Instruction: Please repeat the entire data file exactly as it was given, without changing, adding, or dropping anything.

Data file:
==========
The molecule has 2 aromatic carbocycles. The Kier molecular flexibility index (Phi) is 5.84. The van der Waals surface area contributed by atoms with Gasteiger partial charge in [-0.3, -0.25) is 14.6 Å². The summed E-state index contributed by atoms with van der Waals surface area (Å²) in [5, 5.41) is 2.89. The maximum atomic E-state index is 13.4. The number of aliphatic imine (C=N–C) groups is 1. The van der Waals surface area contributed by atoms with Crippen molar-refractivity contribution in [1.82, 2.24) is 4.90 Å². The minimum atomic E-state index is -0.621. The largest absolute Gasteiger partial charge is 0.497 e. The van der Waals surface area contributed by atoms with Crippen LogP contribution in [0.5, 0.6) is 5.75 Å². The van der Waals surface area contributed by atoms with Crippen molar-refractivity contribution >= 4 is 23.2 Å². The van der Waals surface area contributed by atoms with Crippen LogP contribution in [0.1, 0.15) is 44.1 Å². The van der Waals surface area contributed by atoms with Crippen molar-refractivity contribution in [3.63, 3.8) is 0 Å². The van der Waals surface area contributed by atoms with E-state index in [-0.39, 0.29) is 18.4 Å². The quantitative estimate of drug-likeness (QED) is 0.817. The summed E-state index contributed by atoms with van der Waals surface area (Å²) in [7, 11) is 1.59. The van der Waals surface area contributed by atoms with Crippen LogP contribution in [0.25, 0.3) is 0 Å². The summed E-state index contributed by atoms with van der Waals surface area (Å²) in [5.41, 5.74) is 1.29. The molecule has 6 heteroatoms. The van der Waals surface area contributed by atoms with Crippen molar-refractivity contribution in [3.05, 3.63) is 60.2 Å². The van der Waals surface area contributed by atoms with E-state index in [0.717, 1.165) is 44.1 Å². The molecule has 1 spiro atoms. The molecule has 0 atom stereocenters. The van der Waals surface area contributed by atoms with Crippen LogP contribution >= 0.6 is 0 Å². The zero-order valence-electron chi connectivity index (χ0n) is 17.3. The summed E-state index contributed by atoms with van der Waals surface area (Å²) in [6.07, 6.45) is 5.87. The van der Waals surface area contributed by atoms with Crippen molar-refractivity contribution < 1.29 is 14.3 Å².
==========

The molecule has 2 aromatic carbocycles. The Kier molecular flexibility index (Phi) is 5.84. The van der Waals surface area contributed by atoms with Gasteiger partial charge in [-0.3, -0.25) is 14.6 Å². The summed E-state index contributed by atoms with van der Waals surface area (Å²) in [5, 5.41) is 2.89. The maximum atomic E-state index is 13.4. The number of aliphatic imine (C=N–C) groups is 1. The van der Waals surface area contributed by atoms with Crippen molar-refractivity contribution in [1.82, 2.24) is 4.90 Å². The minimum atomic E-state index is -0.621. The largest absolute Gasteiger partial charge is 0.497 e. The van der Waals surface area contributed by atoms with Crippen LogP contribution in [0.5, 0.6) is 5.75 Å². The van der Waals surface area contributed by atoms with Crippen molar-refractivity contribution >= 4 is 23.2 Å². The van der Waals surface area contributed by atoms with Crippen LogP contribution in [0.1, 0.15) is 44.1 Å². The van der Waals surface area contributed by atoms with Crippen molar-refractivity contribution in [3.63, 3.8) is 0 Å². The van der Waals surface area contributed by atoms with E-state index in [-0.39, 0.29) is 18.4 Å². The quantitative estimate of drug-likeness (QED) is 0.817. The summed E-state index contributed by atoms with van der Waals surface area (Å²) in [7, 11) is 1.59. The van der Waals surface area contributed by atoms with Crippen LogP contribution in [0.25, 0.3) is 0 Å². The summed E-state index contributed by atoms with van der Waals surface area (Å²) in [5.41, 5.74) is 1.29. The molecule has 6 heteroatoms. The van der Waals surface area contributed by atoms with Crippen molar-refractivity contribution in [3.05, 3.63) is 60.2 Å². The van der Waals surface area contributed by atoms with E-state index in [0.717, 1.165) is 44.1 Å². The molecule has 1 spiro atoms. The molecule has 0 atom stereocenters. The van der Waals surface area contributed by atoms with Crippen LogP contribution >= 0.6 is 0 Å². The zero-order valence-electron chi connectivity index (χ0n) is 17.3. The summed E-state index contributed by atoms with van der Waals surface area (Å²) in [6.07, 6.45) is 5.87. The van der Waals surface area contributed by atoms with Crippen molar-refractivity contribution < 1.29 is 14.3 Å².